HC Deb 06 April 1948 vol 449 cc33-6
Mr. Churchill

Will the right hon. Gentleman give the reply to the second part of the Question?

Mr. Bevin

I would now like to make a statement on the general situation in Berlin. The House will have seen from the Press the general trend of events there. The difficulty began with the departure of the Soviet representatives from the Control Council on 20th March. The House will remember that, owing to the failure to establish economic unity in Germany, we have been compelled to establish, in conjunction with the United States, a bi-zonal authority. Further, owing to the breakdown of the four-Power meeting in November and December, it was decided that there should be consultations with the three Powers in the Western zones, in order to consider what steps could be taken to make these three zones viable.

The Soviet representative demanded a report of these discussions, which were purely consultative. Our representatives in Berlin were not aware that this demand was going to be made, and declined to present a report. Accordingly, the Soviet representative walked out. As no decisions were reached at this consultative conference, there was no report to make. Therefore, meetings of the Control Council and its subordinate committees and directorates are at present in abeyance.

Another problem which has arisen is in connection with the Berlin City Kommandatura, where the Soviet authorities refused to attend eight of the committees.

We are ready to discuss the reorganisation of this body, and, in fact, apart from these eight committees, the body is still functioning. Arising out of all this, the British representatives, in consultation with their United States and French colleagues, are doing their best to negotiate with the Soviet authorities for a resumption of the normal activities of all these bodies in accordance with existing agreements.

These acts of the Soviet authorities were followed by another unilateral action affecting travel regulations between the British zone and British sector of Berlin. On 31st March the Soviet authorities announced the introduction of new regulations at 24 hours' notice. No opportunity was given for consultation or discussion, notwithstanding the fact that there is a clear four-Power agreement for the occupation of Berlin, of the validity of which there can be no doubt. It should be explained, however, that the regulations for travel to and from Berlin are not so clearly specified. When the arrangements were made a good deal was taken on trust between the Allies, and until this event travel has been reasonably satisfactory. On the roads, British travellers have shown their documents. On military trains this has not been required, since the trains were supplied by and were under the exclusive control of the British military authorities.

This new difficulty which has arisen results from the Soviet demand that Soviet military personnel should board the trains and examine the passengers' documents.

This whole question of travel is now under discussion between the Soviet authorities on the one hand and the British, American and French on the other. We must await the result of these discussions, and I should make it clear that His Majesty's Government would welcome an agreement. In view of the arrangements for the occupation of Berlin, we cannot yield our right to free access to and from these sectors of occupation, which is essential to maintain our Forces and fulfil our obligations as an occupying Power.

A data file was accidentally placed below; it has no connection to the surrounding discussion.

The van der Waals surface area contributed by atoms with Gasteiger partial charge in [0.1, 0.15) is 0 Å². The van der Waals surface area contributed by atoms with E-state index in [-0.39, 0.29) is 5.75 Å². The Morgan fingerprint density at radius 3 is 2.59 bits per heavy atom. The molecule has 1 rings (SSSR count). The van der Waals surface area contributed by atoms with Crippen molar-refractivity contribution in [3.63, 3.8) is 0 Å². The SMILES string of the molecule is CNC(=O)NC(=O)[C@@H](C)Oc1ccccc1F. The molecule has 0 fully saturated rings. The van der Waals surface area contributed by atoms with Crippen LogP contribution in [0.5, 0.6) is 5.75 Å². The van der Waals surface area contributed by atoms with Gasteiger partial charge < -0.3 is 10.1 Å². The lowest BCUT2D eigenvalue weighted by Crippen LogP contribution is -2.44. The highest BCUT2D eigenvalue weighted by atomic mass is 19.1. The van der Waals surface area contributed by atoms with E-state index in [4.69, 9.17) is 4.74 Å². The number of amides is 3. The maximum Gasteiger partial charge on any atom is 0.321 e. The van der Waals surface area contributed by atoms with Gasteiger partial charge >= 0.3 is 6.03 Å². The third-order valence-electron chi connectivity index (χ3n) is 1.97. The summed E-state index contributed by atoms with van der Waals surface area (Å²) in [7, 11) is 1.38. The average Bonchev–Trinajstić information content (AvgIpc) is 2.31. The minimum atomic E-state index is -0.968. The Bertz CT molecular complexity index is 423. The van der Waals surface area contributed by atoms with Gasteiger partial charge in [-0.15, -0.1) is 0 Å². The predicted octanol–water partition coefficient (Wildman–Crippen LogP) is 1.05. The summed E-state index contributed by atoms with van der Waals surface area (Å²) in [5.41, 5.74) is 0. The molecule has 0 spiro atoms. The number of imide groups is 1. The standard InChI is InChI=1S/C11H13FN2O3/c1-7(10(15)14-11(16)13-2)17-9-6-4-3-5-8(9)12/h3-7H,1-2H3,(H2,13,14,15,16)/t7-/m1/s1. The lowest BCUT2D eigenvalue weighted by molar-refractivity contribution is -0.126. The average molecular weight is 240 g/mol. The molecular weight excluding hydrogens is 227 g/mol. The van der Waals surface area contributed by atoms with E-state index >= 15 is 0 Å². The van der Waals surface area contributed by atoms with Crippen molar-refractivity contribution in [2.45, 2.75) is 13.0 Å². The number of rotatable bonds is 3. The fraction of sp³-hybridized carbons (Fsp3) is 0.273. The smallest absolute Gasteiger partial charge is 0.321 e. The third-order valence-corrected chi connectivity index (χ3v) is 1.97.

I do not want to exaggerate the issues or to say anything which would aggravate an already difficult situation. I regret what has happened, but if there is good will the difficulties are capable of solution. The British Commander-in-Chief and the British authorities in Germany have the full confidence of His Majesty's Government in handling the position.

Mr. Churchill

The House, I am sure, will defer to the wish of the Foreign Secre- tary that this matter should not be carried further at this moment, and I should like to thank him for the full, calm and factual statement which he has made. May I ask the Leader of the House whether he will consider, in discussion with the Foreign Secretary and the Prime Minister, when it will be convenient to have a Debate on Foreign Affairs, which has become necessary, although, naturally, the opportunity must be carefully selected.

The Lord President of the Council (Mr. Herbert Morrison)

Yes, Sir, we agree in principle with the right hon. Gentleman that there should be a Debate on Foreign Affairs at a not distant date. I will be quite frank: we are in some difficulty about the legislative programme, and it will be desirable, as I am sure the right hon. Gentleman will agree, that there should be a little give-and-take between the usual channels, so that time can be found. In principle, we agree that there should be such a Debate.

Mr. Norman Smith

Does not my right hon. Friend think that, in view of the danger there must always be of foolish actions by irresponsible subordinates, the best arrangement is that British aircraft travelling to and from Berlin on their lawful occasions should be escorted by Royal Air Force fighters, with instructions to shoot down interlopers?

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